Taste +4
Aftertaste +1
Alcohol Content 0 4.9% (know it should get a -1 but it's my blog)
Value +1
Appearance +1

Other Pils reviews
Pacific Pilsner
Hoyner Pilsner
Swans Trumpeter Pils

Sunday, November 4, 2012

Saison Beer School

Beer geeks like to gather and discuss things. We discuss many things, but the main focus is always beer. This beer school was all about the Saison style. Thanks to Clive's Classic Lounge for allowing us to use the back snug room.

The Saison style originated in the southern region of Belgium called Wallonia. This French speaking area of Belgium was historically an area of agriculture. Every farmhouse produced an ale for both nutrition and enjoyment. This is why the Saison is sometimes called a 'farmhouse ale'.

'Saison' is the French word for season. This beer was brewed in spring, la saison de mars (March), to be enjoyed during the summer months. A hearty brew was needed to last for an entire season. It's higher alcohol content and generous hopping were qualities need to make a beer last for extended periods of time. Some Saisons were lightly spiced with star anise, coriander or orange peels. Others used a yeast strain that naturally produced a spicy taste. This yeast is thought to have been a hybrid of red wine yeast, hence the spicy/phenolic characteristics.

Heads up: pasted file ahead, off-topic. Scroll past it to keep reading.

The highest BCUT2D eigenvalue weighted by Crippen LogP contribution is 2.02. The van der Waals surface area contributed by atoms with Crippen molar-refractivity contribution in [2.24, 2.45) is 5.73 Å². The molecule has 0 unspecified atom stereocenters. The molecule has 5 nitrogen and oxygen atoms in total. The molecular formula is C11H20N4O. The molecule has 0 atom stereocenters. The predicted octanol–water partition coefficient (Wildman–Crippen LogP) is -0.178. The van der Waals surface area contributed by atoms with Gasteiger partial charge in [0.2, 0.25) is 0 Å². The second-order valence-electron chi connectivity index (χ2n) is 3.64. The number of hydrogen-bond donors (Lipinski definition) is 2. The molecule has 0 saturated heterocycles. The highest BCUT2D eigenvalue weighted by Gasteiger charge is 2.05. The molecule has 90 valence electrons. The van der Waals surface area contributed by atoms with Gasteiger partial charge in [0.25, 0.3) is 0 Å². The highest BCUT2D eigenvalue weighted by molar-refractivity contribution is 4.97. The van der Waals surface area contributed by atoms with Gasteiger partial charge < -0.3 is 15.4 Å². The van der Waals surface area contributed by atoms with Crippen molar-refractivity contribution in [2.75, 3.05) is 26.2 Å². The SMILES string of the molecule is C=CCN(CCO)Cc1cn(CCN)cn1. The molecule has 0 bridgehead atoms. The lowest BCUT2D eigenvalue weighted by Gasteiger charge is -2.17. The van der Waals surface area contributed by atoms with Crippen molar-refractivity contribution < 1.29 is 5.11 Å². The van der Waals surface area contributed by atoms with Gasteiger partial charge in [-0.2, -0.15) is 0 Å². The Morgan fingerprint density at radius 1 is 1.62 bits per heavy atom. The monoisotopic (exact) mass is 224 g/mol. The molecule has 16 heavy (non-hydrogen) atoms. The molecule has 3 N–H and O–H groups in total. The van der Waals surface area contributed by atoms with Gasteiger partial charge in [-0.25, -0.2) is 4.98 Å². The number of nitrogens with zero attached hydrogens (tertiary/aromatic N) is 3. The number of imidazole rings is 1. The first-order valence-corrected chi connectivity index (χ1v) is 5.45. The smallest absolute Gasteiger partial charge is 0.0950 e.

The definitive Saison is from the DuPont brewery. It is only brewed with Pilsner malt, East Kent and Styrian Goldings; no spices are used. It's bottle conditioning makes an idea beverage for short term cellaring. Despite its world wide appearance, DuPont is still a small family run brewery. Their annual production is only 15,000 hectoliters. By comparison, Lighthouse is 14,000 hectoliters. Central City is aiming for 35,000 hectoliters.